I was living in England when we became Catholics and not long after our reception into the full communion of the Catholic Church an Anglican friend asked me, “Well, now that you’re Catholic do you like being Catholic?” He was referring to the fact that in England the Anglicans have all the nice old buildings, the money, the contacts with the Queen, the old cathedrals and colleges and lots and lots of good taste.

“No.” I answered.

He was surprised and a bit confused. “If I were choosing a church I liked I’d still be an Anglican. I didn’t become a Catholic because I liked the Catholic Church.” I retorted. “I became a Catholic because it’s the true Church.”

I have this way of stopping conversations…

My friend was hinting at the fact that within Catholicism there are some astounding examples of bad taste.

If you are a convert to the Catholic faith from Lutheranism or Anglicanism or any other form of tasteful religion, then you will have to deal with Catholic kitsch. What are we to do with the trashy trinkets, the horrid holy cards, the sappy statues? How do you put up with the banal hymns, bad preaching and sentimental religiosity?

You have to correct your expectations. You thought sanctity and sublimity were the same thing, and while what is true is also beautiful, we sometimes have to re-assess our own opinions about beauty. There is a beauty that transcends matters of fine art and good taste.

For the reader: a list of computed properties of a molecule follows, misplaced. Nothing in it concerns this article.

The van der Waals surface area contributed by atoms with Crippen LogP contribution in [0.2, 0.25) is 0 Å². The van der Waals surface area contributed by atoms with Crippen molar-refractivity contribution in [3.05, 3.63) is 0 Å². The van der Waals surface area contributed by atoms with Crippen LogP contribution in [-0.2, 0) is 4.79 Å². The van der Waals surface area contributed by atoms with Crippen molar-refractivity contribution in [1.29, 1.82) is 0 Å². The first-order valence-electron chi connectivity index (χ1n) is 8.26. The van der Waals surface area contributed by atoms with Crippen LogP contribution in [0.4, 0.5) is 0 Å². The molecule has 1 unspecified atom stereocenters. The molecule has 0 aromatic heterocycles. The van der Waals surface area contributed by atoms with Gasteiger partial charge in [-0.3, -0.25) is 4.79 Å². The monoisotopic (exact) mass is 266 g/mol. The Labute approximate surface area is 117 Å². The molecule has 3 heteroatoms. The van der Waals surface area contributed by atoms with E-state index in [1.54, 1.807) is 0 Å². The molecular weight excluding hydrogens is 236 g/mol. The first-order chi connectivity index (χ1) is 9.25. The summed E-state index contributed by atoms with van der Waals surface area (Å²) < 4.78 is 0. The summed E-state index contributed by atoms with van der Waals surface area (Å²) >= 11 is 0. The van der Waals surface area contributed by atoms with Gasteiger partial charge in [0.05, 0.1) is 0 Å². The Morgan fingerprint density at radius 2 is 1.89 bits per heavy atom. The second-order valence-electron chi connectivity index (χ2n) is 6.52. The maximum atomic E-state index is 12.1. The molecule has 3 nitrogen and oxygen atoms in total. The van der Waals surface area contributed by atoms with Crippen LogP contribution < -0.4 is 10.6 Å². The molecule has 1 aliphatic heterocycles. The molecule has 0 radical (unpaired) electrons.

Being a Catholic means having our preconceptions blown away. It’s all much bigger than you thought. Being Catholic is learning to see the beauty of holiness. Sanctity and sublimity are not always the same thing.

A good illustration of this is St. Thérèse of Lisieux. Anyone with taste and learning who has first read her book will probably not find it to their taste. It is a schoolgirl’s account of growing up in a very pious household in nineteenth century France. It is not only unremarkable, but it is sentimental, sweet and not only girly, but frenchy girly. Then you see the popular images of the simpering saint of Lisieux with her ruby lips pouting in a pious smile–the upturned gaze, the cross and the roses…

 “Give me break!” said my tasteful Anglican soul.

But there was something else there–something I missed. There was a beauty that lurked beneath and behind and below and in and through all the sentimentality and tackiness. It was the beauty of sanctity–and that sanctity was a mystery of divine light made incarnate by God’s grace in a very ordinary little girl.

This is the beauty of the saints. Very few of them are sublime, and even the ones who seem sublime–when you really get to know them–are gritty and real. This is the deeper beauty: the beauty of the reality of the Catholic faith.

It’s true Catholics have some awful music and bad hymns. But we also have Palestrina, Elgar, Mozart and Byrd. 

Yes, we do have plastic glow in the dark rosaries and those night lights you plug in where the plastic statue of the Blessed Mother lights up. But we also have the Pieta and the Sistine Chapel and Michelangelo and Caravaggio. 

It’s true we have brutalist churches that look like a cross between a flying saucer and a parking garage, but we also have Chartres, St. Mark’s in Venice, Sainte-Chapelle, Notre Dame, St. Peter’s and Mont Saint-Michel.

This is the authenticity of the Catholic faith. It is universal. It has room for the peasant and the aristocrat, hoi polloi and high falutin’, the learned and the ignorant, the tasteful and the tacky, the sinner and the saint.